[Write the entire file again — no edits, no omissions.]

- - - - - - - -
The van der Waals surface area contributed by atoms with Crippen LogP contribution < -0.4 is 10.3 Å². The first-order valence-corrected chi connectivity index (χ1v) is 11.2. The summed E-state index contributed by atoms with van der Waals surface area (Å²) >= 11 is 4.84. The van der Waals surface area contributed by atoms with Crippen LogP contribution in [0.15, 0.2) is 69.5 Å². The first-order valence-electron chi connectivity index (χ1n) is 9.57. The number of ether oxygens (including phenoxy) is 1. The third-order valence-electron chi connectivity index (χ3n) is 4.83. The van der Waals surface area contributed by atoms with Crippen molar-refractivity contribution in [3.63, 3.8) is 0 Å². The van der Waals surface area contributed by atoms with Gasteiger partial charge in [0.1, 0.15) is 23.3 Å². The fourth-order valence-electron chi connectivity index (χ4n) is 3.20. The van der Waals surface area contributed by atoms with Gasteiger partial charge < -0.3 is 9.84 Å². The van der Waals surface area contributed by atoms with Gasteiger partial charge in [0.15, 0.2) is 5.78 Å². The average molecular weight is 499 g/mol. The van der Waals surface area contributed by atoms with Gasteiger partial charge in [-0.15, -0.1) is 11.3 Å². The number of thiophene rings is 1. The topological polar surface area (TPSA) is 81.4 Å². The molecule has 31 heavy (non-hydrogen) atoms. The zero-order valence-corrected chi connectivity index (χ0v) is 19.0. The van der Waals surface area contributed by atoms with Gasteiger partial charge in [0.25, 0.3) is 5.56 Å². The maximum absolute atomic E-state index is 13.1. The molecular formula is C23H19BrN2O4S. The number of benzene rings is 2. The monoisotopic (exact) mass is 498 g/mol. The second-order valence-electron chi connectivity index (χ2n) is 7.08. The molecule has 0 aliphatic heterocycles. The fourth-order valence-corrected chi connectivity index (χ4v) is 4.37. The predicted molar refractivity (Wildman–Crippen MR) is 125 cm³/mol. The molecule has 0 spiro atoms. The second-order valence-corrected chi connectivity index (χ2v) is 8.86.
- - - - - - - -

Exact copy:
The van der Waals surface area contributed by atoms with Crippen LogP contribution < -0.4 is 10.3 Å². The first-order valence-corrected chi connectivity index (χ1v) is 11.2. The summed E-state index contributed by atoms with van der Waals surface area (Å²) >= 11 is 4.84. The van der Waals surface area contributed by atoms with Crippen LogP contribution in [0.15, 0.2) is 69.5 Å². The first-order valence-electron chi connectivity index (χ1n) is 9.57. The number of ether oxygens (including phenoxy) is 1. The third-order valence-electron chi connectivity index (χ3n) is 4.83. The van der Waals surface area contributed by atoms with Crippen molar-refractivity contribution in [3.63, 3.8) is 0 Å². The van der Waals surface area contributed by atoms with Gasteiger partial charge in [0.1, 0.15) is 23.3 Å². The fourth-order valence-electron chi connectivity index (χ4n) is 3.20. The van der Waals surface area contributed by atoms with Gasteiger partial charge < -0.3 is 9.84 Å². The van der Waals surface area contributed by atoms with Gasteiger partial charge in [0.15, 0.2) is 5.78 Å². The average molecular weight is 499 g/mol. The van der Waals surface area contributed by atoms with Gasteiger partial charge in [-0.15, -0.1) is 11.3 Å². The number of thiophene rings is 1. The topological polar surface area (TPSA) is 81.4 Å². The molecule has 31 heavy (non-hydrogen) atoms. The zero-order valence-corrected chi connectivity index (χ0v) is 19.0. The van der Waals surface area contributed by atoms with Gasteiger partial charge in [0.25, 0.3) is 5.56 Å². The maximum absolute atomic E-state index is 13.1. The molecular formula is C23H19BrN2O4S. The number of benzene rings is 2. The monoisotopic (exact) mass is 498 g/mol. The second-order valence-electron chi connectivity index (χ2n) is 7.08. The molecule has 0 aliphatic heterocycles. The fourth-order valence-corrected chi connectivity index (χ4v) is 4.37. The predicted molar refractivity (Wildman–Crippen MR) is 125 cm³/mol. The molecule has 0 spiro atoms. The second-order valence-corrected chi connectivity index (χ2v) is 8.86.